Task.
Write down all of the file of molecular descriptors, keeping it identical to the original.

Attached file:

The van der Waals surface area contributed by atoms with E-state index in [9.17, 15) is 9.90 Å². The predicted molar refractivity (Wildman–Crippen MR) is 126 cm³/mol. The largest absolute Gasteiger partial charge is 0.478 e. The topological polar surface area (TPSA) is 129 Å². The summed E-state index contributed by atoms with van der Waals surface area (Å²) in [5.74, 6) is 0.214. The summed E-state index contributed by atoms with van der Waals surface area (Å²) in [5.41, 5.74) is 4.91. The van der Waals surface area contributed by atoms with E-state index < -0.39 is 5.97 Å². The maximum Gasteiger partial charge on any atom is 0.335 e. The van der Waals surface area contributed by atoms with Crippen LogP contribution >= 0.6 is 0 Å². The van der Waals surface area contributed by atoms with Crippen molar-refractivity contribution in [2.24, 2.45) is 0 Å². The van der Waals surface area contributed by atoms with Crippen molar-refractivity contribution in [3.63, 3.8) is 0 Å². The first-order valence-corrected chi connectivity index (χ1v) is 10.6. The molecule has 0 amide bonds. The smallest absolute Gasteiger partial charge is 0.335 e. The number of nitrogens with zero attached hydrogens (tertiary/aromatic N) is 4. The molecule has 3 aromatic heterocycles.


The van der Waals surface area contributed by atoms with E-state index in [9.17, 15) is 9.90 Å². The predicted molar refractivity (Wildman–Crippen MR) is 126 cm³/mol. The largest absolute Gasteiger partial charge is 0.478 e. The topological polar surface area (TPSA) is 129 Å². The summed E-state index contributed by atoms with van der Waals surface area (Å²) in [5.74, 6) is 0.214. The summed E-state index contributed by atoms with van der Waals surface area (Å²) in [5.41, 5.74) is 4.91. The van der Waals surface area contributed by atoms with E-state index < -0.39 is 5.97 Å². The maximum Gasteiger partial charge on any atom is 0.335 e. The van der Waals surface area contributed by atoms with Crippen LogP contribution >= 0.6 is 0 Å². The van der Waals surface area contributed by atoms with Crippen molar-refractivity contribution in [2.24, 2.45) is 0 Å². The van der Waals surface area contributed by atoms with Crippen molar-refractivity contribution in [3.63, 3.8) is 0 Å². The first-order valence-corrected chi connectivity index (χ1v) is 10.6. The molecule has 0 amide bonds. The smallest absolute Gasteiger partial charge is 0.335 e. The number of nitrogens with zero attached hydrogens (tertiary/aromatic N) is 4. The molecule has 3 aromatic heterocycles.